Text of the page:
Hypertension Treatment, Control For Heart Failure Patients Varies by Race and Gender, Study Finds
Hypertension treatment and control among patients who have been hospitalized for heart failure varies significantly by race and gender, according to a report presented on Sunday at the annual meeting of the American Heart Association in Orlando, Fla., HealthDay/U.S. News & World Report reports. Blood pressure control is recommended for patients with heart failure, according to HealthDay/U.S. News & World Report.
For the report, researchers from the Medical University of South Carolina, analyzed data of more than 37,000 heart failure patients at 195 U.S. hospitals participating in AHA's Get With the Guidelines -- Heart Failure program. The program promotes the use of the most up-to-date treatment guidelines. Researchers found that almost two-thirds, or 62.3%, of the participants had been diagnosed with hypertension and that 67.3% of those were treated with three or more hypertension medications.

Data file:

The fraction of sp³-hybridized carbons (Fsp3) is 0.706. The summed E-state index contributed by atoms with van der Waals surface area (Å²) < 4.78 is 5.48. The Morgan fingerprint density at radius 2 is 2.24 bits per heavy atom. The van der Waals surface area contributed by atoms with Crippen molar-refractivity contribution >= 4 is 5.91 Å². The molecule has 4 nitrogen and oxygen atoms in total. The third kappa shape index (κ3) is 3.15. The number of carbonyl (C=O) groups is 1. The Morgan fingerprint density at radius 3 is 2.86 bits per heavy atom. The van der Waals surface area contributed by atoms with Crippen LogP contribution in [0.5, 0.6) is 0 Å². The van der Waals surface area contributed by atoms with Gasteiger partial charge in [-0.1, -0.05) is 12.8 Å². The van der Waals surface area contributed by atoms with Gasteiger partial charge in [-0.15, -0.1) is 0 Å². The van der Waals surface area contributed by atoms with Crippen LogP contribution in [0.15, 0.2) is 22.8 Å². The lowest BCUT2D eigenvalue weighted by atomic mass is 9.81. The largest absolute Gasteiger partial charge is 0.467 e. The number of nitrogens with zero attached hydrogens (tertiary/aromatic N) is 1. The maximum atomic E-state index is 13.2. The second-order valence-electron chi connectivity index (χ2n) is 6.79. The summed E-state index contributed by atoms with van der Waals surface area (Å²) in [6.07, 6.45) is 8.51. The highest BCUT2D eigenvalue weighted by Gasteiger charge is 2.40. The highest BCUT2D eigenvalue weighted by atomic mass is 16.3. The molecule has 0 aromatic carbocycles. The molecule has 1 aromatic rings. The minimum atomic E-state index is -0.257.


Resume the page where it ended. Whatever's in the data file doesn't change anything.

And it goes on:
At the time of discharge, 63% of black men and 62.9% of black women had blood pressure controlled at an optimal level, compared with 76.3% of white men and 71.1% of white women. The rates of prescribed medication also varied by race and gender. According to the study, the "less-than-optimal blood pressure control levels and gender/racial disparities support continued emphasis on hypertension treatment and control among patients with heart failure" (HealthDay/U.S. News &World Report, 11/4).